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Road Policy- how it may harm India?


One Belt One Road(OBOR) is arguably one of the largest development plans and much touted new foreign and economic policy of China.

Envisaged by theChinese president Xi Jinping in 2013 on his visit to Kazakhstan, OBOR is an ambitious project of $1 trillion. The 'belt' includes countries situated on the original silk road through Central Asia, West Asia, the Middle East, and Europe. This road will help in integrating the western parts of China with central Asian countries.

Originally this project was envisioned to increase Chinese trade as it needs more raw materials and markets now and also to develop its northwestern Xinjiang region but the most important reason was to grow in a world power.

However if we gain a deeper insight we notice that it is going to affect India as well. On one side we can debate upon that it would result into better integration with Central Asian countries but on the other side we notice that it will harm India in many ways

Firstly the most important concern is the threat that comes from China-Pakistan Economic Corridor (CPEC), which is an integral part of SREB. Due to the fact that the CPEC project runs through Pakistan Occupied Kashmir (POK), it poses a serious fear that in the near future China may emerge as a direct party in Kashmir dispute and undermine India's strategic position. The China-Pakistan Economic Corridor's mandate includes the development of energy infrastructure, roads and railways. Its influence ends in Gwadar, which is fast becoming a de facto Chinese staging post in the Persian Gulf area. It will also allow transport energy sources like petroleum from Middle East Countries via Pakistan. China signed 51 MoU's with Pakistan worth $46 billion as an extension of China's Silk Road initiative. Regional transport, energy security and blue economy are the key reasons. Apart from serving as a commercial port, Gwadar is also deep enough to accommodate submarines and aircraft carriers. Thus it may be used as a military port by People Liberation Army Navy in future.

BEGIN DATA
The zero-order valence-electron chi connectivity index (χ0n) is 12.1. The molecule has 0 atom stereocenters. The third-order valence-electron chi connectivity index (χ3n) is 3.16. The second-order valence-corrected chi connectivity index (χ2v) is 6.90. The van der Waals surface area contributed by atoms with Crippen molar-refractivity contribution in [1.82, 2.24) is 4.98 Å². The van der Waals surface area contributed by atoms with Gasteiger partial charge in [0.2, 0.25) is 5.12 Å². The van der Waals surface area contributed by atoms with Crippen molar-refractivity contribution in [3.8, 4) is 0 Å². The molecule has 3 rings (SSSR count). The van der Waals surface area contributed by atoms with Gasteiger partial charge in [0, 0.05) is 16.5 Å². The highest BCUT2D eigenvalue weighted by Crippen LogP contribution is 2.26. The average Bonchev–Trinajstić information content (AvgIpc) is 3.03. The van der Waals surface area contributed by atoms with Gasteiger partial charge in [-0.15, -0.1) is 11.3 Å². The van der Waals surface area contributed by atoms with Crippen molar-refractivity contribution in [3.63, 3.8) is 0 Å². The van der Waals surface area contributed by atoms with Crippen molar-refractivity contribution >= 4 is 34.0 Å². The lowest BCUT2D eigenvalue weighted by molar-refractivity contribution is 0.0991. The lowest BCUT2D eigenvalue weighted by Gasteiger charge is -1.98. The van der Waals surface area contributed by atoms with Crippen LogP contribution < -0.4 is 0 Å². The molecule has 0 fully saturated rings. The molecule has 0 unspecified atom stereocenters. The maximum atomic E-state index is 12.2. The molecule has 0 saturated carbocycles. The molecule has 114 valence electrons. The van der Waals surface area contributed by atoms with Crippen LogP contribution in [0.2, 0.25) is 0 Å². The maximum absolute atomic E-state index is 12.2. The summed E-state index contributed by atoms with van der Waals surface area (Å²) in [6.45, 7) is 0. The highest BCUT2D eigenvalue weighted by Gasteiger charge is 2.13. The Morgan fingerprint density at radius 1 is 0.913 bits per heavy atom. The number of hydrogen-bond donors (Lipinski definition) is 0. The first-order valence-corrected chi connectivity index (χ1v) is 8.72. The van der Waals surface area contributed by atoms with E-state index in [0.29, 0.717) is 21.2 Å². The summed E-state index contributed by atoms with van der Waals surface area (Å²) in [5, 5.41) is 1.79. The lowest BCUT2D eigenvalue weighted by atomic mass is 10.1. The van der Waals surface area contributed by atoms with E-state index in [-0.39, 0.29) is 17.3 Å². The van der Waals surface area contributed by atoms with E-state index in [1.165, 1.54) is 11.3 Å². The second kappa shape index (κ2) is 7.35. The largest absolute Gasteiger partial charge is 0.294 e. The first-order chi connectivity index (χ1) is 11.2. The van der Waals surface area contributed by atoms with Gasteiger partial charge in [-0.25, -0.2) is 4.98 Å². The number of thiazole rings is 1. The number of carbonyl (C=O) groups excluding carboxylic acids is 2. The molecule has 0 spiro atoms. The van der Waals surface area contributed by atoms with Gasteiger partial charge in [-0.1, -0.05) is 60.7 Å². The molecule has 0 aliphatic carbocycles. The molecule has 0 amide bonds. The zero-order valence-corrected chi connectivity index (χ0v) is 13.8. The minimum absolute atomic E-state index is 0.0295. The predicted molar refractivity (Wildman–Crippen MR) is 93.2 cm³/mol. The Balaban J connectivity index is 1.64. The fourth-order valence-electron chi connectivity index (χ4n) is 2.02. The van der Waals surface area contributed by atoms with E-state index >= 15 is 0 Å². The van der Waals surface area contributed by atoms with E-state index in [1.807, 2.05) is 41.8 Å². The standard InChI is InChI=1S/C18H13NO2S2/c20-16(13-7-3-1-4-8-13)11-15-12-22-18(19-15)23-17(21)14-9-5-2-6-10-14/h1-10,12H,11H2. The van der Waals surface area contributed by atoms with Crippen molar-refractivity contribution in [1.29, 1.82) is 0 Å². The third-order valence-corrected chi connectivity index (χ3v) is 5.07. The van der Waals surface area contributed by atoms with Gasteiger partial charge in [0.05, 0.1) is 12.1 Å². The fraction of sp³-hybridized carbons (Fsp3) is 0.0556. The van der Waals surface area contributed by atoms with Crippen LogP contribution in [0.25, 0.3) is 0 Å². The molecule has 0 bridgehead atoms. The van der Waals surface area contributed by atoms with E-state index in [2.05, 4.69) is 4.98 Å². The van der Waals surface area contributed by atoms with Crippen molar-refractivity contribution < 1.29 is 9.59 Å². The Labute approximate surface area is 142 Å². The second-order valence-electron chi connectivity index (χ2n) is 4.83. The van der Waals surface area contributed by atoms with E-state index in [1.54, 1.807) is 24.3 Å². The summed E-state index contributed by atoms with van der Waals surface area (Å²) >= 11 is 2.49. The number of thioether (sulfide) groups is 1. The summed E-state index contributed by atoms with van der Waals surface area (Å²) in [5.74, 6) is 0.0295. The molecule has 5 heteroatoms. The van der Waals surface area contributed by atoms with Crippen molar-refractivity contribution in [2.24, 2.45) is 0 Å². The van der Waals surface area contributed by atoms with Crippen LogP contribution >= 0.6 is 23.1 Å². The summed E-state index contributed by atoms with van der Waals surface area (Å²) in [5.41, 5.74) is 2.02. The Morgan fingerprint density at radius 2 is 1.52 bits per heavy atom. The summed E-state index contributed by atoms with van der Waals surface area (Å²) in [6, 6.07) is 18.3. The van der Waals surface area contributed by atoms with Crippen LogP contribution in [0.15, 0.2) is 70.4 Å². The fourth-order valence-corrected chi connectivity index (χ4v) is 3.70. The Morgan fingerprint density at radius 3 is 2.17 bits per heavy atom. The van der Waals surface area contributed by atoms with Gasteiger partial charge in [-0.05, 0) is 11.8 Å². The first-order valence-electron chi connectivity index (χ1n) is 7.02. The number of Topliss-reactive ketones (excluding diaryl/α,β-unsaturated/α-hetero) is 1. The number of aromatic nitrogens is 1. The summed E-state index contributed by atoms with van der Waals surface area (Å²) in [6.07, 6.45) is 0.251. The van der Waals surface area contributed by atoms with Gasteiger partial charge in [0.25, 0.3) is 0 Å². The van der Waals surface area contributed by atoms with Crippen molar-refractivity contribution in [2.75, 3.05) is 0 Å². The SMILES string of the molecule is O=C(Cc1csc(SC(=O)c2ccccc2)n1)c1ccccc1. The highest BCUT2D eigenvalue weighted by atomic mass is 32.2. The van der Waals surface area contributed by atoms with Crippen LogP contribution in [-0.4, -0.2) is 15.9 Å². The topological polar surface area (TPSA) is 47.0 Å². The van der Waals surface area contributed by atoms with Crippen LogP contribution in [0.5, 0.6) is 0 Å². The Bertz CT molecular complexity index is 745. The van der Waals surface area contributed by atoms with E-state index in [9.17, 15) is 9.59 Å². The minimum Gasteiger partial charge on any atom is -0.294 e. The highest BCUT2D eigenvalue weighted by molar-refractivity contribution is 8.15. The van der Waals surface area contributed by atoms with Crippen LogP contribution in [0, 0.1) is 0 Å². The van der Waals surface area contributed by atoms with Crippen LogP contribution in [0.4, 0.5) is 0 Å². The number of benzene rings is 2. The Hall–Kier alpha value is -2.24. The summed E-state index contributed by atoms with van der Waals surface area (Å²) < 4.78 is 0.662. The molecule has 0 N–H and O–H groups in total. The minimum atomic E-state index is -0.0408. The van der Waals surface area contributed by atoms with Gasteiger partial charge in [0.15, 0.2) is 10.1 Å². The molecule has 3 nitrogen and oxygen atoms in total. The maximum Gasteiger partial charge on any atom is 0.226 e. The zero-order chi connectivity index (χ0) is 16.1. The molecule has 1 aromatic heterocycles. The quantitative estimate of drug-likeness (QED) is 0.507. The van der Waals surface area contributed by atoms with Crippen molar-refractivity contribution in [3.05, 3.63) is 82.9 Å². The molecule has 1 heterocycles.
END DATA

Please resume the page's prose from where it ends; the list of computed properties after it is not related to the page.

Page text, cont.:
The development of more projects such as Gwadar could significantly trouble India's current dominance in its backyard - the Indian Ocean region.Also OBOR is a unilateral ideational of China and there is a lack of transparency in its working. The process is not participatory and collaborative in nature.

Another harm is that China is developing ports in Bangladesh, Sri Lanka, and Pakistan under Maritime Silk Route (MSR) and trying to enlarge its influence using its economic might in the Bay of Bengal and the Arabian Sea. So MSR is nothing but an economic disguise to the "Strings of Pearls" Theory. The fact that China is investing a lot in India's neighboring country and it can play its cards against India can also notderelict, for example, China-Pakistan Economic Corridor gives de facto legitimization to Pakistan's rights in POK(Pakistan occupied Kashmir) which is against India's interests.

As far as security issues are concerned, through OBOR, China is trying to counter the strategies of India in North East region and is promoting its greater presence in North East India, part of which China claims as its own territory.

Now if India joins OBOR it will give legitimacy to the alleged state-sponsored terrorism from Pakistan which can spread to the rest of J & K. Besides that the fact that the economies of China, India and Pakistan are not complementary can actually spell doom for India's economy.

So we see that OBOR is actually China's policy primarily driven by broad geostrategic and geopolitical aims.Theoretically, if India's political and strategic concerns are met, the initiative could be seen as viable. Already all of India's neighbors are a part of it. However as we have seen the harms it may inflict on India and given due India's growing concerns over Chinese hegemonic intentions in South Asia and Indo-Pacific region,India should not join One Belt One Road as it will have an adverse effect.

- Aayushi Shukla